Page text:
In the heat of the 2021 fire season, the Tamarack Fire burned toward the small, rural community of Markleeville in Alpine County. A year later, the town of Markleeville still stands flanked by ridges covered in a charred blanket of trees. It persists thanks to a network of fuel-reduction projects around the town, including the Markleevillage Fuels Reduction Project (Markleevillage Project) funded by the Sierra Nevada Conservancy (SNC), and the heroic work of firefighters.
The neighborhood of Markleevillage sits at the edge of town and the base of steep forested canyons of the Humboldt-Toiyabe National Forest. In between the two, lies the Markleevillage Project.
SNC-funded Markleevillage Fuels Reduction Project
Completed in 2019, the 234-acre project reduced hazardous fuels, seeking to provide multiple benefits to the local watershed by increasing forest vigor, enhancing local wildlife habitat, and improving water-filtration ability.
Most importantly, the Markleevillage Project was designed to protect the lives, homes, and infrastructure of the community in the event of a wildfire.
“The Sierra Nevada Conservancy grant that came four years ago to Alpine County really has helped the neighborhood it was used on. Those people in that neighborhood sleep much better because of that protection that was built in between the forest and their homes,” said Alpine County Supervisor Ron Hames in 2021, less than a year before the Tamarack Fire.
And, based on the survival of that neighborhood during the Tamarack Fire, that confidence was well-placed.
When the Tamarack Fire arrived at the edges of the Markleevillage Project, it changed from a blazing crown fire in the untreated forests to a less intense fire. This allowed firefighting crews to safely fight the blaze and protect the homes nearby.
Multiple-benefits mean multiple ways to succeed, and fall short
A multi-benefit nature-based solution like the Markleevillage Project can be successful even if many trees die when it is burned over during a wildfire.
Much of the landscape within Alpine County is steep, remote, and inaccessible wilderness. As a result, forest health and resilience work in the county is focused near communities. This makes sense both because that is where it is most cost-effective to get work done and because locating fuel-reduction efforts near homes can maximize life-and-property-saving benefits.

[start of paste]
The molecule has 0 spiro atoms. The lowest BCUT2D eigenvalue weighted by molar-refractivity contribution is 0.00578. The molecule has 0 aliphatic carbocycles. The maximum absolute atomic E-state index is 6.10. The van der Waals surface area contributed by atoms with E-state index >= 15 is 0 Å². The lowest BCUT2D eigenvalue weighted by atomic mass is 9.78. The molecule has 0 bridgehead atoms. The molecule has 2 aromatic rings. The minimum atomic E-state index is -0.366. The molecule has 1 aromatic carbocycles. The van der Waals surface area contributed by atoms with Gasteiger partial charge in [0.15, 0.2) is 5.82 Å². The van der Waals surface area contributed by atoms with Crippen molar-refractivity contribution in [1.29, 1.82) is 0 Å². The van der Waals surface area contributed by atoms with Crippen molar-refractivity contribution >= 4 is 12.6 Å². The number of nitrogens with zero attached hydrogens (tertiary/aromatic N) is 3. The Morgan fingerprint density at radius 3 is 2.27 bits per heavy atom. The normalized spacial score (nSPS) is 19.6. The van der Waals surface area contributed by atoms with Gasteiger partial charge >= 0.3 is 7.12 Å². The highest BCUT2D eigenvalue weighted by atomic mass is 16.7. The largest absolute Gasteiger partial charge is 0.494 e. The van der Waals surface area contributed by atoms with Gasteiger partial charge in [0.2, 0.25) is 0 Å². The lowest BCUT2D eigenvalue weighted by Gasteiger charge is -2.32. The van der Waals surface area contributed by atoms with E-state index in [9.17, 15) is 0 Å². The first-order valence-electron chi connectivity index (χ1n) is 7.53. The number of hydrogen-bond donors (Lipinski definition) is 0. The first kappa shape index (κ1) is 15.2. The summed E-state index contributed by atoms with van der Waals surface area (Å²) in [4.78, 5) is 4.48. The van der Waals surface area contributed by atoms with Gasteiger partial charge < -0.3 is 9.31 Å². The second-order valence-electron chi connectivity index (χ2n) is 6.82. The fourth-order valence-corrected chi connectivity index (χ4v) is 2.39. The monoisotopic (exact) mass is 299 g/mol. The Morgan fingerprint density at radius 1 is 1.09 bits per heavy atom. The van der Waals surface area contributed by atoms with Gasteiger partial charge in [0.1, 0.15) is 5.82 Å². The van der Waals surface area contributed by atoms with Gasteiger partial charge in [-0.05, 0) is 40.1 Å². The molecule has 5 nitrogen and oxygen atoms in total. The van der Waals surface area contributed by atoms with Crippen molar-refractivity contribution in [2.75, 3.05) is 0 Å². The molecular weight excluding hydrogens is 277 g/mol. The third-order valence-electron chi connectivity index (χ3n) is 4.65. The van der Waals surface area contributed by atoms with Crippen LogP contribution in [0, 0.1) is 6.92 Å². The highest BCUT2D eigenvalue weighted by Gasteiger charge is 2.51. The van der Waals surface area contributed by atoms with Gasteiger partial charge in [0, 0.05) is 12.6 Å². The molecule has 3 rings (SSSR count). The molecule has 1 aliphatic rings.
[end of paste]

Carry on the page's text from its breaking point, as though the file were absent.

On this front, the Markleevillage Project was an unequivocal success.
Evaluating the ecological benefits to the forests in the Markleevillage Project area is far more difficult to pin down with any level of certainty. The severity (a term used by fire scientists to describe a fire’s effect on the landscape) with which a fire burns a particular area depends on many factors, like terrain and weather in addition to fuel availability. The forests treated by the project burned somewhat less severely than the Tamarack Fire as a whole, and have a stronger prognosis for recovery as a result.
Furthermore, even though Markleevillage Project forests fared somewhat better than untreated areas, surveying stands of burned dead trees in the project boundaries, it’s clear that many of the Markleevillage Project’s other benefits, ranging from increased forest vigor to habitat or water-filtration improvements were damaged by the Tamarack Fire.
Just as the unburnt homes stand as a testament to the project’s benefits, the burned landscape in which they sit is an important reminder that evaluating how a project performed, especially in the aftermath of a large damaging wildfire, is not always simple. Particularly for multi-benefit projects, the outcome is rarely a binary result of either success or failure.
And it’s also a reminder that we can, and must, do more to protect the forests of California’s Sierra Nevada and Cascade mountains.